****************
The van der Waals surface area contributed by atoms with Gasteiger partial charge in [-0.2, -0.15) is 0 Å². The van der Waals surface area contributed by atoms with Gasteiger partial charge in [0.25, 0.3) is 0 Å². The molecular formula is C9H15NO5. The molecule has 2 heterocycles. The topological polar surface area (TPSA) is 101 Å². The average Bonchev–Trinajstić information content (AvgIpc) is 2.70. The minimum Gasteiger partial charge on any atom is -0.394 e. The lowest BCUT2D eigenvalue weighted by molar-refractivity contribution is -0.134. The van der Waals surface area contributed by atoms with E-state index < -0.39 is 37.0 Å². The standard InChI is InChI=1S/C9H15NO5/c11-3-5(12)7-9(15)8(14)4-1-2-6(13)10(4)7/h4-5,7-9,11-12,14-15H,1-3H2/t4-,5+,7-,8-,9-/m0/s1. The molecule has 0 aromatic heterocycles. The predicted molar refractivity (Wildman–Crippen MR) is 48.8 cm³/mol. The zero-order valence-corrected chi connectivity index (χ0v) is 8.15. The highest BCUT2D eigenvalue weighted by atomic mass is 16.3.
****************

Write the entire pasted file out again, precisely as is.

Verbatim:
The van der Waals surface area contributed by atoms with Gasteiger partial charge in [-0.2, -0.15) is 0 Å². The van der Waals surface area contributed by atoms with Gasteiger partial charge in [0.25, 0.3) is 0 Å². The molecular formula is C9H15NO5. The molecule has 2 heterocycles. The topological polar surface area (TPSA) is 101 Å². The average Bonchev–Trinajstić information content (AvgIpc) is 2.70. The minimum Gasteiger partial charge on any atom is -0.394 e. The lowest BCUT2D eigenvalue weighted by molar-refractivity contribution is -0.134. The van der Waals surface area contributed by atoms with E-state index < -0.39 is 37.0 Å². The standard InChI is InChI=1S/C9H15NO5/c11-3-5(12)7-9(15)8(14)4-1-2-6(13)10(4)7/h4-5,7-9,11-12,14-15H,1-3H2/t4-,5+,7-,8-,9-/m0/s1. The molecule has 0 aromatic heterocycles. The predicted molar refractivity (Wildman–Crippen MR) is 48.8 cm³/mol. The zero-order valence-corrected chi connectivity index (χ0v) is 8.15. The highest BCUT2D eigenvalue weighted by atomic mass is 16.3.